Op-Ed By David French: The Government Has No Right To Tell Parents Not To Put Their Kid In A Washing Machine | Eastern North Carolina Now

    Publisher's note: This post appears here on BCN with the expressed permission of the Babylon Bee - friends that can find your funny bone in a very dark room.

    In recent months, Republican Governors like Gregg Abbott have continued their cruel campaign against parents who pursue constitutionally-protected avenues for cleaning their children. Yet isn't a beautiful child, thrown into a Maytag for a heavy spin cycle because of the aligned desires of parents, children, and caregivers acting in good faith, precisely what our constitution was designed to protect? Even if conservatives are "uncomfortable" with the idea of drowning an infant in a washing machine, does the constitution allow them to impose their narrow values on parents who, in good faith, feel otherwise? As the beating heart and soul of true conservatism whose courageous boots have touched Iraqi sand, my answer is an emphatic "probably not."

    For as long as parents have shared the blessings of liberty with their children, there has been opposition from regressive, fearful conservatives. From the ancient near eastern parents who had the courage to let their children pass through the fire as an offering to Moloch in good faith, to the Jonestown parents who had their children drink kool-aid in good faith, to parents who had their kids' prepubescent ovaries removed in good faith, hateful naysayers have never been in short supply. Why? I'm not sure, but I know it can't be a good-faith instinct to protect children. More than likely, it's a cold, calculated grasp for power perpetuated by Christian Supremacists.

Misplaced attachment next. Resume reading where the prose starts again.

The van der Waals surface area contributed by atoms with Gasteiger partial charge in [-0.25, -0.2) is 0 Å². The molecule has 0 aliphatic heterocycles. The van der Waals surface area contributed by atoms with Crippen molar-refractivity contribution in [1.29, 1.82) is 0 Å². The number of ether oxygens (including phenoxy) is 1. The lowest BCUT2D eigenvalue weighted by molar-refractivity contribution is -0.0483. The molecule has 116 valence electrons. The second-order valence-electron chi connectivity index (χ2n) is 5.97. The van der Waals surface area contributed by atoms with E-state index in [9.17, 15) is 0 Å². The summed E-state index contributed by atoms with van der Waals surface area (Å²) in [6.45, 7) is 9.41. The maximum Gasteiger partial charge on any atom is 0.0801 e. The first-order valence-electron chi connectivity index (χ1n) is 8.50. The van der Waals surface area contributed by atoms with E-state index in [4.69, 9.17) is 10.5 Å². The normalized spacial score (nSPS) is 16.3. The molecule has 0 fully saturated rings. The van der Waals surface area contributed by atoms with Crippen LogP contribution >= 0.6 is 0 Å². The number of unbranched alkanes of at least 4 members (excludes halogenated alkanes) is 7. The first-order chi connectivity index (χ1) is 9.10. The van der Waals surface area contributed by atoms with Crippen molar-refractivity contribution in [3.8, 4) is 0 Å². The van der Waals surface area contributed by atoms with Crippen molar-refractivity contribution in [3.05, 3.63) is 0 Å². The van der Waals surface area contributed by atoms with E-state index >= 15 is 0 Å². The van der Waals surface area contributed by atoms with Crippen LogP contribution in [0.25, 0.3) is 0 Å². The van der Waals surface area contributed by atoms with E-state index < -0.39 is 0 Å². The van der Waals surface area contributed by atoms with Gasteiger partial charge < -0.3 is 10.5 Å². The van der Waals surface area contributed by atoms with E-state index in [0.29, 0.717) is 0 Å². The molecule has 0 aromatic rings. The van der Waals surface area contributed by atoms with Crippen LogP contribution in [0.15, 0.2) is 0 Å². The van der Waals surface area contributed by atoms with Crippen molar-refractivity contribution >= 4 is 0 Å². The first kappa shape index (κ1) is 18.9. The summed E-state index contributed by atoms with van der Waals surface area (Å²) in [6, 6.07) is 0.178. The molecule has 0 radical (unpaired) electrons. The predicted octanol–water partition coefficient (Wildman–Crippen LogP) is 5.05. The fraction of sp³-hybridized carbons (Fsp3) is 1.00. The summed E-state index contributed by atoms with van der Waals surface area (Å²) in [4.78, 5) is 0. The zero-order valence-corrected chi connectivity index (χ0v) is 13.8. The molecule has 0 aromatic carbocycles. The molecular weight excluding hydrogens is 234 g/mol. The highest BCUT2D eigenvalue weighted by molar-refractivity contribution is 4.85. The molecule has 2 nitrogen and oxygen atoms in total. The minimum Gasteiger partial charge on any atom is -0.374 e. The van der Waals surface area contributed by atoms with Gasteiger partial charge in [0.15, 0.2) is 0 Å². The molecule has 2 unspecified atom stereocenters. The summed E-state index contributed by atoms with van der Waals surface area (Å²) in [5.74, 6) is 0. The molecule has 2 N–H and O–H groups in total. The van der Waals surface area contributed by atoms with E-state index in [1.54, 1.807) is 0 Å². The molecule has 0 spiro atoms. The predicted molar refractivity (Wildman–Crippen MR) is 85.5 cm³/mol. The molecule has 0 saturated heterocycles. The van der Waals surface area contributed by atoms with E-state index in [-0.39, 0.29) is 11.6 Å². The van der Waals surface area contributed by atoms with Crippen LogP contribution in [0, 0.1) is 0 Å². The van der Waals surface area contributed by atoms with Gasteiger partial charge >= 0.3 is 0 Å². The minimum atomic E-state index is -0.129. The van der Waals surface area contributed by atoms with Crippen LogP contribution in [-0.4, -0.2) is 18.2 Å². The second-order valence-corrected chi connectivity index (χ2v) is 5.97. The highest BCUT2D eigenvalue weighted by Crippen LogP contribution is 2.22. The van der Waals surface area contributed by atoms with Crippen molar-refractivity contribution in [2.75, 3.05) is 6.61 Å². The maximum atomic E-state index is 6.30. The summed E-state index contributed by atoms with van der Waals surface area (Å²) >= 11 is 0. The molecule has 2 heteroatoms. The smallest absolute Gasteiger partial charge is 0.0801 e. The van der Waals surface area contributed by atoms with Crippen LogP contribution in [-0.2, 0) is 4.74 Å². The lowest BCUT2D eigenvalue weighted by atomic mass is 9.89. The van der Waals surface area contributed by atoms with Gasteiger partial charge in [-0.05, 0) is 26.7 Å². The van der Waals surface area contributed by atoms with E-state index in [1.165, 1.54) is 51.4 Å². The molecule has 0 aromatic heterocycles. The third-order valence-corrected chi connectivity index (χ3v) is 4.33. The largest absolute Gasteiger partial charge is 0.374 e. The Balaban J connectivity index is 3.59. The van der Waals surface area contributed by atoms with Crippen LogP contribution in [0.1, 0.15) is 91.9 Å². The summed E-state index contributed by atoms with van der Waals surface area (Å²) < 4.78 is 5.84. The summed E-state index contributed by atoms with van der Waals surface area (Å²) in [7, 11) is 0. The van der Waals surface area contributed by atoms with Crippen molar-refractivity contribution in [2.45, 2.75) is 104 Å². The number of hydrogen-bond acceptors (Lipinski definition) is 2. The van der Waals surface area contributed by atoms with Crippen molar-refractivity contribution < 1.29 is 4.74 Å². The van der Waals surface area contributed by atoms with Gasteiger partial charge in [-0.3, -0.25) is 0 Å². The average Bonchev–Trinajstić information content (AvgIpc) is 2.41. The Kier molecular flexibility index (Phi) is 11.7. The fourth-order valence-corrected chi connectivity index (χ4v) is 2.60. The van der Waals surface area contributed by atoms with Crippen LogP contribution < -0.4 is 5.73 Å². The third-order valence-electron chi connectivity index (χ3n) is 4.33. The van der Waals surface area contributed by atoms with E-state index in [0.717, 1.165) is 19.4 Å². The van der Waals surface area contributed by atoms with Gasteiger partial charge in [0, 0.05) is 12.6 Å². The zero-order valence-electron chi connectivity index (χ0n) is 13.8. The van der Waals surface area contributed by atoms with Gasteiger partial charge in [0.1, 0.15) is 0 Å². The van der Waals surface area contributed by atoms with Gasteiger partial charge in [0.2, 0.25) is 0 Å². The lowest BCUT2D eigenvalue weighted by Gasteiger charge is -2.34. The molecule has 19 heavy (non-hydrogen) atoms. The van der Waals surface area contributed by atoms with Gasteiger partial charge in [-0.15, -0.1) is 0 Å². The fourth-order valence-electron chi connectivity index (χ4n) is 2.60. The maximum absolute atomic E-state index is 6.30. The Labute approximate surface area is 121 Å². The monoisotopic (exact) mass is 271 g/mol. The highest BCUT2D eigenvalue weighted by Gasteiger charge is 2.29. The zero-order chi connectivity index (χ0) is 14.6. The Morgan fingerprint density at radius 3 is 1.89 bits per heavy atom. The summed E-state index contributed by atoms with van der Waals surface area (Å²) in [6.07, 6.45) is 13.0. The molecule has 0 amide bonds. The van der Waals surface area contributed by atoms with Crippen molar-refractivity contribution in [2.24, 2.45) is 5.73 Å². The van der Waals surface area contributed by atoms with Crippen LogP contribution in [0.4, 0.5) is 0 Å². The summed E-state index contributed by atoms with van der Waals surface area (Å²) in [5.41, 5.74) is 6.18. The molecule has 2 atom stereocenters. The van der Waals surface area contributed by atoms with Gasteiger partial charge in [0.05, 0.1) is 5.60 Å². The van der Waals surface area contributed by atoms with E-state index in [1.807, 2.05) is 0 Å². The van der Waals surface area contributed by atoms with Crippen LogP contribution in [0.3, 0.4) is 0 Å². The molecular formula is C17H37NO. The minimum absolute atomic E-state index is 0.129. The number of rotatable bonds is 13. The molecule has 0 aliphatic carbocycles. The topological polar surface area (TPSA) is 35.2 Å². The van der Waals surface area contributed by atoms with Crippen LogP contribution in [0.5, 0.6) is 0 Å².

Consider these hypothetical government intrusions and my point will become clear. If we set the precedent of protecting children from parents who would toss them in a washing machine, where else would state intervention crop up? Would men who batter women in good faith face having their rights revoked? Would parents who starve and beat a child face having their judgment questioned by intrusive government officials? History teaches the same lesson: Was the government wrong to stop good-faith slave owners from carrying on with their chattel slavery? These are questions we must answer with principle and clarity, not with emotion and obfuscation, and our answer must be a resounding "maybe."

    Do I want Boston Children's Hospital to dedicate the new David French Blessings Of Liberty Gender Surgery wing to me? Maybe. Do I want doctors to call their double-mastectomy procedure on young girls the "David French Special," with the coupon code "DISPATCH" entitling them to a half-off surgery? Maybe. Do I want to keep writing my columns, earning acceptance from a godless culture that hates me, my peers, and my God? Yes. Yes, I do.

    I will keep to my conservative principles, even if it costs me nothing. If in 10 years, I am visited by a woman whose parents agreed to have her breasts hacked off and her forearm harvested to create a fake penis, I will comfort her with these words: it's a price I was willing to pay, to keep my principles.
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